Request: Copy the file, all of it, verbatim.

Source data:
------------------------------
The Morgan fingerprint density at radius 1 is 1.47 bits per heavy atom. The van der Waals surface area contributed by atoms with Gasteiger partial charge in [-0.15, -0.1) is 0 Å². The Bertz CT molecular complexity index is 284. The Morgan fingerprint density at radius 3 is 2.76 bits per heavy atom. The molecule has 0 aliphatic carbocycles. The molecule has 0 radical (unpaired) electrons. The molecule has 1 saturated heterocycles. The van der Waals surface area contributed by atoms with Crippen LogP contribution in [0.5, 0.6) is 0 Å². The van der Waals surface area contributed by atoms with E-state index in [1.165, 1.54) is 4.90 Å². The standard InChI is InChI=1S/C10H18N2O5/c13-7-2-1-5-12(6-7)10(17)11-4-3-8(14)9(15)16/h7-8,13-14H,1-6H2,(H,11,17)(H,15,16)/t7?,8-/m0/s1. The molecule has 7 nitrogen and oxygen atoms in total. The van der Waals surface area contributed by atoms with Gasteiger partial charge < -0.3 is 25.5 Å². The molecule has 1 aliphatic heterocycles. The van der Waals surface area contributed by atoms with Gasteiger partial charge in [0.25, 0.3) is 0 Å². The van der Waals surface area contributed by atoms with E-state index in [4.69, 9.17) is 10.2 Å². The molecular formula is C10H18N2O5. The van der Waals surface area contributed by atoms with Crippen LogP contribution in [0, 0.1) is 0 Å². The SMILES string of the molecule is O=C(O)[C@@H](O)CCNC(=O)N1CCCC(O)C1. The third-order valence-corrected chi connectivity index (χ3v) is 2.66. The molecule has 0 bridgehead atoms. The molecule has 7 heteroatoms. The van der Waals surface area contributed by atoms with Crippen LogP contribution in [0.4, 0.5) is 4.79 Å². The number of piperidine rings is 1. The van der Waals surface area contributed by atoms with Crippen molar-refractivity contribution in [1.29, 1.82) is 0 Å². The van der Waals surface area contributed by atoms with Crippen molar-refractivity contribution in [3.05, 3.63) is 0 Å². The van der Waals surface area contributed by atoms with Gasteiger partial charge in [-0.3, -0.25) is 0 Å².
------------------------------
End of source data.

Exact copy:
The Morgan fingerprint density at radius 1 is 1.47 bits per heavy atom. The van der Waals surface area contributed by atoms with Gasteiger partial charge in [-0.15, -0.1) is 0 Å². The Bertz CT molecular complexity index is 284. The Morgan fingerprint density at radius 3 is 2.76 bits per heavy atom. The molecule has 0 aliphatic carbocycles. The molecule has 0 radical (unpaired) electrons. The molecule has 1 saturated heterocycles. The van der Waals surface area contributed by atoms with Crippen LogP contribution in [0.5, 0.6) is 0 Å². The van der Waals surface area contributed by atoms with E-state index in [1.165, 1.54) is 4.90 Å². The standard InChI is InChI=1S/C10H18N2O5/c13-7-2-1-5-12(6-7)10(17)11-4-3-8(14)9(15)16/h7-8,13-14H,1-6H2,(H,11,17)(H,15,16)/t7?,8-/m0/s1. The molecule has 7 nitrogen and oxygen atoms in total. The van der Waals surface area contributed by atoms with Gasteiger partial charge < -0.3 is 25.5 Å². The molecule has 1 aliphatic heterocycles. The van der Waals surface area contributed by atoms with Gasteiger partial charge in [0.25, 0.3) is 0 Å². The van der Waals surface area contributed by atoms with E-state index in [4.69, 9.17) is 10.2 Å². The molecular formula is C10H18N2O5. The van der Waals surface area contributed by atoms with Crippen LogP contribution in [0, 0.1) is 0 Å². The SMILES string of the molecule is O=C(O)[C@@H](O)CCNC(=O)N1CCCC(O)C1. The third-order valence-corrected chi connectivity index (χ3v) is 2.66. The molecule has 0 bridgehead atoms. The molecule has 7 heteroatoms. The van der Waals surface area contributed by atoms with Crippen LogP contribution in [0.4, 0.5) is 4.79 Å². The number of piperidine rings is 1. The van der Waals surface area contributed by atoms with Crippen molar-refractivity contribution in [1.29, 1.82) is 0 Å². The van der Waals surface area contributed by atoms with Crippen molar-refractivity contribution in [3.05, 3.63) is 0 Å². The van der Waals surface area contributed by atoms with Gasteiger partial charge in [-0.3, -0.25) is 0 Å².